number of meal breaks they missed” and that they would “use class members’ wage statements to
calculate their damages for unlawful deductions.”
The plaintiffs also represented that “the
amount of time a driver logged in a truck’s sleeper berth can be found in the driving logs, along
with the state the driver logged such time. (Filing No. 184 at pp. 42, 46). Werner has produced
all Driver Handbooks, pay policies and pay packages, which explain the types and rates of pay a
driver may earn, each class member’s pay data, reflecting the dollar amounts paid to class
members, the earnings code identifying the reason for each amount, and each class member’s
driver log records. Werner has produced the documents that the plaintiffs stated they would use
to support their class claims and, other than messaging data, it is not clear to the court what other
documents the plaintiffs seek. Accordingly, the court will order Werner to supplement RFP 22 as
set forth above, but will otherwise deny the plaintiffs’ first motion to compel.
Motion to Compel Responses to Abarca and Alesna’s First Sets of RFPs
Plaintiffs seek a court order compelling Werner to produce supplemental responses to
RFP 32, 37, 48, and 49 of Plaintiff Abarca’s first set of document production requests and RFP
24, 28, 39, and 40 of Plaintiff Alesna’s first set of document requests. (Filing No. 314). The
plaintiffs assert these requests seek discovery relevant to Werners’ affirmative defenses. Werner
objects to these requests primarily on the grounds that the requests are facially overbroad and
unduly burdensome. (Filing No. 325 at p. 26; Filing No. 326).
Abarca RFP No. 32 and Alensa RFP 24 request:
All documents reflecting or concerning any complaint or objection to
Werner at any time since June 4, 2010, by any Class Member or Werner’s
response on any of the following subjects:
(a) Underpayment of compensation owed.
(b) Non-payment of compensation when the truck was not moving.
(c) Absence of reimbursement for job-related expenses.
(d) Funding of bond from compensation.
(e) Deductions from bond.
(f) Failure to refund bond deposit.
(g) Transaction charges for personal advances.
(h) Deduction from paycheck to repay personal advances.
(i) Failure to reimburse for job-related expenses.
(j) Failure to comply with federal or any state’s minimum wages.
(k) Meal and rest breaks.
(Filing No. 318-1 at p. 2; Filing No. 318-2 at p. 2). The plaintiffs assert these RFPs are
reasonably calculated to obtain discovery relevant to Werners’ affirmative defenses of good faith
and that if a PAGA penalty is imposed, it must be limited to an initial violation (i.e., because
Werner did not have prior notice that its conduct violates the California labor code), and as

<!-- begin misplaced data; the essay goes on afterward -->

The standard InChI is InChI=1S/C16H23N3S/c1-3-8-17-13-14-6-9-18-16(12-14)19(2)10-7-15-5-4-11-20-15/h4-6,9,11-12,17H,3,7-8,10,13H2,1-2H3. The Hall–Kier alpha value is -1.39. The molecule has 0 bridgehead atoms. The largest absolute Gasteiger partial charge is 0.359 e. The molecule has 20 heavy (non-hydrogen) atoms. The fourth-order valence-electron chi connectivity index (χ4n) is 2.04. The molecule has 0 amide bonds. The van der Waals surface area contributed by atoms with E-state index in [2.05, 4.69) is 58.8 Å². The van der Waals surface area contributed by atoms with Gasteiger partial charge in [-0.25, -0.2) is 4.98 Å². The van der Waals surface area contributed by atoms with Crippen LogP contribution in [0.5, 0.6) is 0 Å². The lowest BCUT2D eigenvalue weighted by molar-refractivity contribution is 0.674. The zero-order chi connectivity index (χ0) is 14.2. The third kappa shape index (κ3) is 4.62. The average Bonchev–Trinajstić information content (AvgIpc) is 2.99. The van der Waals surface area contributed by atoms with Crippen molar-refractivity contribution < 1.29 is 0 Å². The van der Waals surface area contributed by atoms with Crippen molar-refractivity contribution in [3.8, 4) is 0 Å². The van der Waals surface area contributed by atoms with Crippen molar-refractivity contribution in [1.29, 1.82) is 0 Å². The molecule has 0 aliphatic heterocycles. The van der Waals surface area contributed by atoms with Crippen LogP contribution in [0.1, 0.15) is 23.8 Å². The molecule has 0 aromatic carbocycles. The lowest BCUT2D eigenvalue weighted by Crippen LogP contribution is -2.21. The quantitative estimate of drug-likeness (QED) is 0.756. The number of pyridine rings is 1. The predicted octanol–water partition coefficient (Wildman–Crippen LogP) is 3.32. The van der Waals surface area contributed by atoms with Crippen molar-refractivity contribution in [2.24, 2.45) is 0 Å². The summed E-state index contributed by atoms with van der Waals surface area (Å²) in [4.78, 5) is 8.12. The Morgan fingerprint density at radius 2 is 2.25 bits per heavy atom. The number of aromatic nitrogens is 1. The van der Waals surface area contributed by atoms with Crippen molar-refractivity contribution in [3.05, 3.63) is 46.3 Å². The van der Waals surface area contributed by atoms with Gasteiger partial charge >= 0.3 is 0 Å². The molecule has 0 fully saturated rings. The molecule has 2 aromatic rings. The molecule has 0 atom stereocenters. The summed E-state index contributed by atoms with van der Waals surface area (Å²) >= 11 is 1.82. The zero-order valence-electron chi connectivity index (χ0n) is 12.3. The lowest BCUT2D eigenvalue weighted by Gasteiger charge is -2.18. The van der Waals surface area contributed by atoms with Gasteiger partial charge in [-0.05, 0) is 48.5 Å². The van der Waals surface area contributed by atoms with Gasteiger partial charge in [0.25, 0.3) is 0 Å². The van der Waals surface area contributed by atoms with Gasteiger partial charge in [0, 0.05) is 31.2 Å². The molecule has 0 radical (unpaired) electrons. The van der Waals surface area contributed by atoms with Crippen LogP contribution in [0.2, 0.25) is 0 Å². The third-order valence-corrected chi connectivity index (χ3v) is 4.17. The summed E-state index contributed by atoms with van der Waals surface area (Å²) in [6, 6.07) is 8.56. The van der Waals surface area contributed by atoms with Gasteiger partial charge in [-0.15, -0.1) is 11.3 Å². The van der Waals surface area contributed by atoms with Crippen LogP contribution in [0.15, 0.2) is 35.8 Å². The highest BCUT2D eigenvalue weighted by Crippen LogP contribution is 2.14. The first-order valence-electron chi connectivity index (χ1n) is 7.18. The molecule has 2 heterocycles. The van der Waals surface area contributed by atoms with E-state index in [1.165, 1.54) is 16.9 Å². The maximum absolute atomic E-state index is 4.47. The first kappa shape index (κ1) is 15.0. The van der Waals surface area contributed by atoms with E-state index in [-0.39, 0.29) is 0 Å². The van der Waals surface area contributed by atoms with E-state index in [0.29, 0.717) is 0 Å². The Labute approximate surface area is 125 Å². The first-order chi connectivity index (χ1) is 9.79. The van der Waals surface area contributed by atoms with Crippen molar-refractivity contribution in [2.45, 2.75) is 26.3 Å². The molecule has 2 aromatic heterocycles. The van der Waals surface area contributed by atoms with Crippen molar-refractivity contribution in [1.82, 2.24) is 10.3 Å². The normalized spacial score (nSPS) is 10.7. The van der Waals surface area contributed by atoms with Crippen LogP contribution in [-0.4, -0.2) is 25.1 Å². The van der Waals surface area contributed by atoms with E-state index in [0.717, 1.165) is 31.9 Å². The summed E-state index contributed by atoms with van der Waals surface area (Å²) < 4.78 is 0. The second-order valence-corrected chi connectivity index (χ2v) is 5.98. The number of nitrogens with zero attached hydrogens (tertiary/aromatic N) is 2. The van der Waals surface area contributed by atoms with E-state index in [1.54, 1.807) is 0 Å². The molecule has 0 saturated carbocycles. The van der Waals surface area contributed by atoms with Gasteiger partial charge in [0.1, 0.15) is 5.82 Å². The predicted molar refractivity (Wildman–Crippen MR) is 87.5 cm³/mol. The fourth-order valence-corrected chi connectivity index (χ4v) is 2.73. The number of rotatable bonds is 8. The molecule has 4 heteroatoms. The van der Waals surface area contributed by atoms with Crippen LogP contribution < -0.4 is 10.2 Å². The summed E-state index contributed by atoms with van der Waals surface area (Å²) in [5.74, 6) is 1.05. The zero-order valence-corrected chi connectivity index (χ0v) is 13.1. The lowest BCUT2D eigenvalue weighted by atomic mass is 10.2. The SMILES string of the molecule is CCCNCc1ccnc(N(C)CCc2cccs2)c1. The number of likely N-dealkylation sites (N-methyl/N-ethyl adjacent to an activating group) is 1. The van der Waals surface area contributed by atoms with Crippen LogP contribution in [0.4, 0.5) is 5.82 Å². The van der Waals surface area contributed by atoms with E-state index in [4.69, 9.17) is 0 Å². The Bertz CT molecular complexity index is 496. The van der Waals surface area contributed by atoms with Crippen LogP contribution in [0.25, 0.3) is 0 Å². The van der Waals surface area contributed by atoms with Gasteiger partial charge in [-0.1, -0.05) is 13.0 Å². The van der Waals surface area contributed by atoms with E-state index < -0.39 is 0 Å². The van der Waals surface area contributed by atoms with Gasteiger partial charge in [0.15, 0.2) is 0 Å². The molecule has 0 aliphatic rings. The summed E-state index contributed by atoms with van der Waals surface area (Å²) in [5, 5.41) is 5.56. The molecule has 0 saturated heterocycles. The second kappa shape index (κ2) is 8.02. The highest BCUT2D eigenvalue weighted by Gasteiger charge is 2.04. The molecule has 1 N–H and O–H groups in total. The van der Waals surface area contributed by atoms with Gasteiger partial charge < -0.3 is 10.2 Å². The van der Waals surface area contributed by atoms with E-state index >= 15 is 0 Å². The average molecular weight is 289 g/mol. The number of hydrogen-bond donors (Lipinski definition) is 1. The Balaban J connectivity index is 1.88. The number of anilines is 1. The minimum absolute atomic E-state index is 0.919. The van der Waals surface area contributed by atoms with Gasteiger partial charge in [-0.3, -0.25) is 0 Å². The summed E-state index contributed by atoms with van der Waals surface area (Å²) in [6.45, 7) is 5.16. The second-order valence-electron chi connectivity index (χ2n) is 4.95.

general discovery of Werners’ admissions against interest. (Filing No. 317 at p. 2). Werner
maintains these requests are facially overbroad and whether any of the 66,000 class members
made a “complaint or objection” to Werner on any of these topics during a 10-year period is not
relevant to the plaintiffs’ class claims. To search for responsive documents, Werner states it
would need to review records for each of the over 66,000 class members over a 10-year period to
determine (1) whether there were any “complaints or objections” by every driver and (2) whether
the complaints or objections (if any) were about one of the topics in these requests. Werner
maintains there is no feasible way to conduct a search for those records, other than on an
individual, page-by-page review of the content of all records for each class member. (Filing No.
325 at p. 27). Over its objections, Werner did identify responsive documents limited to the six
named plaintiffs. (Filing No. 317 at p. 8-9).
The court agrees with Werner that these requests are overbroad on their face and are not
proportional to the needs of the case. See Carlton v. Union Pac. R.R. Co., 2006 WL 2220977 (D.
Neb. 2006) (citing Contracom Commodity Trading Co. v. Seaboard, 189 F.R.D. 655, 665 (D.
Kan. 1999)(“A party resisting facially overbroad or unduly burdensome discovery need not
provide specific, detailed support.”). Whether any of the 66,000 individual class members may
have lodged “any complaint or objection” to Werner in the last ten years regarding the various
stated topics has no relevance to the claims certified in this case and minimal relevance to
Werner’s defenses, including its generic “good faith” defense. To the extent the plaintiffs assert
they are requesting documents related to Werner’s defense that it did not have prior notice that its